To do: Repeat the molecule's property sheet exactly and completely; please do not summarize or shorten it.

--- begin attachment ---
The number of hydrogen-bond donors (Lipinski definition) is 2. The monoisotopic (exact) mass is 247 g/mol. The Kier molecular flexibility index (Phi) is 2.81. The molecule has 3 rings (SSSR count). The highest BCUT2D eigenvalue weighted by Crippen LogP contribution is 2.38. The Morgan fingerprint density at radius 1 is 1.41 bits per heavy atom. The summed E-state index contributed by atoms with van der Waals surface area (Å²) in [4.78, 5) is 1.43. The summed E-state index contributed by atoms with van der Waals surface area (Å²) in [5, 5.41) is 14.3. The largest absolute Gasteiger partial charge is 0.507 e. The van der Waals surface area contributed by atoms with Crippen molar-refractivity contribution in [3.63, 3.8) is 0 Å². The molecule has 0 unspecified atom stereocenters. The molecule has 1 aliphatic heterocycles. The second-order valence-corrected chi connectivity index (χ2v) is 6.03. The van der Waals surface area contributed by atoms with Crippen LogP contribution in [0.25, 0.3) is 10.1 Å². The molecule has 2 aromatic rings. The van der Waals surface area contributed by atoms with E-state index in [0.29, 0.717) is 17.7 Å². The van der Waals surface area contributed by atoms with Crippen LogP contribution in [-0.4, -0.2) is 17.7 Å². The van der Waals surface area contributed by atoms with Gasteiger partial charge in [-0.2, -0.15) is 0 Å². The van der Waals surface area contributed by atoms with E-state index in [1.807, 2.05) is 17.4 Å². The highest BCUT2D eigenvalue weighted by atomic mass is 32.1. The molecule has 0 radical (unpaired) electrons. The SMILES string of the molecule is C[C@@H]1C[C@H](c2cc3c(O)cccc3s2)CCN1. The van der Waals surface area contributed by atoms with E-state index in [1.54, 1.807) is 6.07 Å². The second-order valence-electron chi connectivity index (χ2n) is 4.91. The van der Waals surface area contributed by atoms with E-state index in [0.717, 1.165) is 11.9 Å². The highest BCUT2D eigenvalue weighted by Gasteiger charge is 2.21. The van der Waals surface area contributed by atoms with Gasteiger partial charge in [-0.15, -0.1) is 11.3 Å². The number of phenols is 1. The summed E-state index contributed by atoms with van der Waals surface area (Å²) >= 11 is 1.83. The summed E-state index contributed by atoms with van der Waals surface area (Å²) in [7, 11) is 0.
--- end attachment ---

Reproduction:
The number of hydrogen-bond donors (Lipinski definition) is 2. The monoisotopic (exact) mass is 247 g/mol. The Kier molecular flexibility index (Phi) is 2.81. The molecule has 3 rings (SSSR count). The highest BCUT2D eigenvalue weighted by Crippen LogP contribution is 2.38. The Morgan fingerprint density at radius 1 is 1.41 bits per heavy atom. The summed E-state index contributed by atoms with van der Waals surface area (Å²) in [4.78, 5) is 1.43. The summed E-state index contributed by atoms with van der Waals surface area (Å²) in [5, 5.41) is 14.3. The largest absolute Gasteiger partial charge is 0.507 e. The van der Waals surface area contributed by atoms with Crippen molar-refractivity contribution in [3.63, 3.8) is 0 Å². The molecule has 0 unspecified atom stereocenters. The molecule has 1 aliphatic heterocycles. The second-order valence-corrected chi connectivity index (χ2v) is 6.03. The van der Waals surface area contributed by atoms with Crippen LogP contribution in [0.25, 0.3) is 10.1 Å². The molecule has 2 aromatic rings. The van der Waals surface area contributed by atoms with E-state index in [0.29, 0.717) is 17.7 Å². The van der Waals surface area contributed by atoms with Crippen LogP contribution in [-0.4, -0.2) is 17.7 Å². The van der Waals surface area contributed by atoms with Gasteiger partial charge in [-0.2, -0.15) is 0 Å². The van der Waals surface area contributed by atoms with E-state index in [1.807, 2.05) is 17.4 Å². The highest BCUT2D eigenvalue weighted by atomic mass is 32.1. The molecule has 0 radical (unpaired) electrons. The SMILES string of the molecule is C[C@@H]1C[C@H](c2cc3c(O)cccc3s2)CCN1. The van der Waals surface area contributed by atoms with E-state index in [1.54, 1.807) is 6.07 Å². The second-order valence-electron chi connectivity index (χ2n) is 4.91. The van der Waals surface area contributed by atoms with E-state index in [0.717, 1.165) is 11.9 Å². The highest BCUT2D eigenvalue weighted by Gasteiger charge is 2.21. The van der Waals surface area contributed by atoms with Gasteiger partial charge in [-0.15, -0.1) is 11.3 Å². The number of phenols is 1. The summed E-state index contributed by atoms with van der Waals surface area (Å²) >= 11 is 1.83. The summed E-state index contributed by atoms with van der Waals surface area (Å²) in [7, 11) is 0.